But let me point out that I am in good company. William Kelly, C. H. Mackintosh, and J. N. Darby all held the same view on elders I've laid out here. That doesn't mean I'm right, but it does mean what I'm about to say was held and argued by careful and respected students of the Word of God.

William Kelly argued the case persuasively in his comments on Acts 14:

It is vain to deny or parry the importance of this decision of scripture on the subject of presbyters. Not infrequently there is an attack made on those who really desire to follow the word of God, by men who ask, "Where are your elders? You profess to follow scripture faithfully: how is it that you have not elders?" To such I would answer, "When you provide apostles to choose elders for us, we shall be exceedingly obliged for both." How can we have elders appointed according to scripture unless we have apostles or their delegates? Where are the men now who stand in the same position before God and the assembly as Paul and Barnabas? You must either have apostles, or at the very least apostolic men such as Timothy and Titus; for it is quite evident that merely to call people elders does not make them such. Nothing would be easier than to bestow the title of elders within a sect, or for the law of the land to sanction it. Any of us could set ourselves up, and do the work in name, no doubt; but whether there would be any value in the assumption, or whether it would not be really great sin, presumption, and folly, I must leave to the consciences of all to judge.

Thus we know with divine certainty that the elders were chosen for the disciples by the apostles in every church. Such is the doctrine of scripture, and the fact as here described. It is evident therefore, that unless there be duly qualified persons whom the Lord has authorised for the purpose, and in virtue of their most singular relation to the assembly, — unless there be such persons as apostles, or persons representing apostles in this particular, there is no authority for such appointment: it is mere imitation. And in questions of authority it must be evident that imitation is just as foolish as where it is a question of power. You cannot imitate the energy of the Spirit except by sin, neither can you arrogate the authority of the Lord without rebellion against Him. Notwithstanding, I do not doubt that this is often done with comparatively good — let us conceive the best — intentions on the part of many, but with very great rashness and inattention to the word of God. Hence those are really wrong, not to say inexcusable, who assume to do the work that apostles or their delegates alone could do, not such as content themselves with doing their own duty, and refuse a delicate and authoritative task to which they are not called of the Lord.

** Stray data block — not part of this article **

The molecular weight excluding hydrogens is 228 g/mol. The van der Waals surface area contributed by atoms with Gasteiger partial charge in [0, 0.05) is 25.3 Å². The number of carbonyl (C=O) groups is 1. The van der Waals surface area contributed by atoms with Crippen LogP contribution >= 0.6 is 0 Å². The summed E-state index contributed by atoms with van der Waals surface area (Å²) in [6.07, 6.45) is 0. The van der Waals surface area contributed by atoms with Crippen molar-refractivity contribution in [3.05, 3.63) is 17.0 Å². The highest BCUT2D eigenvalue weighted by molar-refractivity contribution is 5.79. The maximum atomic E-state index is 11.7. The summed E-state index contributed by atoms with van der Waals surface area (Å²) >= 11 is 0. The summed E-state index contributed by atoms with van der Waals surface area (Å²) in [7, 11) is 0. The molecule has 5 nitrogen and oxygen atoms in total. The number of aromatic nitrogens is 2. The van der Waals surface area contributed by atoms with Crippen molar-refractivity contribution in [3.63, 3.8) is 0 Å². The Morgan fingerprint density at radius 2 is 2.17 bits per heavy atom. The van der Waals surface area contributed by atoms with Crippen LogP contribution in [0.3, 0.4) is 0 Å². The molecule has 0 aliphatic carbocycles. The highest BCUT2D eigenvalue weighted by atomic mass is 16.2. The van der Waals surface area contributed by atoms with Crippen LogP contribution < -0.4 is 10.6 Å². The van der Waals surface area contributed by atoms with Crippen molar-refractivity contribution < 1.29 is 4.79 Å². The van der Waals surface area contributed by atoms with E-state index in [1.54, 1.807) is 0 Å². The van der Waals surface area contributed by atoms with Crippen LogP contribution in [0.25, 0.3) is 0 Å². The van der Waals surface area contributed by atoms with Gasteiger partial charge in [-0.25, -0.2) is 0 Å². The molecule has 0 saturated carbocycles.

What, then, is the right thing? All that we can say is, that God has not been pleased, in the present broken state of the church, to provide all that is desirable and requisite for perpetuating everything in due order. Is this ever His way when things are morally ruined? Does He make provision to continue what dishonoured Him? So far from contrariety in this to the analogy of His dealings, it seems to me quite according to them. There was no such state of things in Israel in the days of the returned captives, as in the days of the Exodus, but Nehemiah was just as truly raised up of God for the return from Babylon, as Moses was for the march out of Egypt. Still the two conditions were quite different, and the mere doing by Nehemiah what Moses did would have been ignorance of his own proper place. Such imitation would have possessed no power, and would have secured no blessing.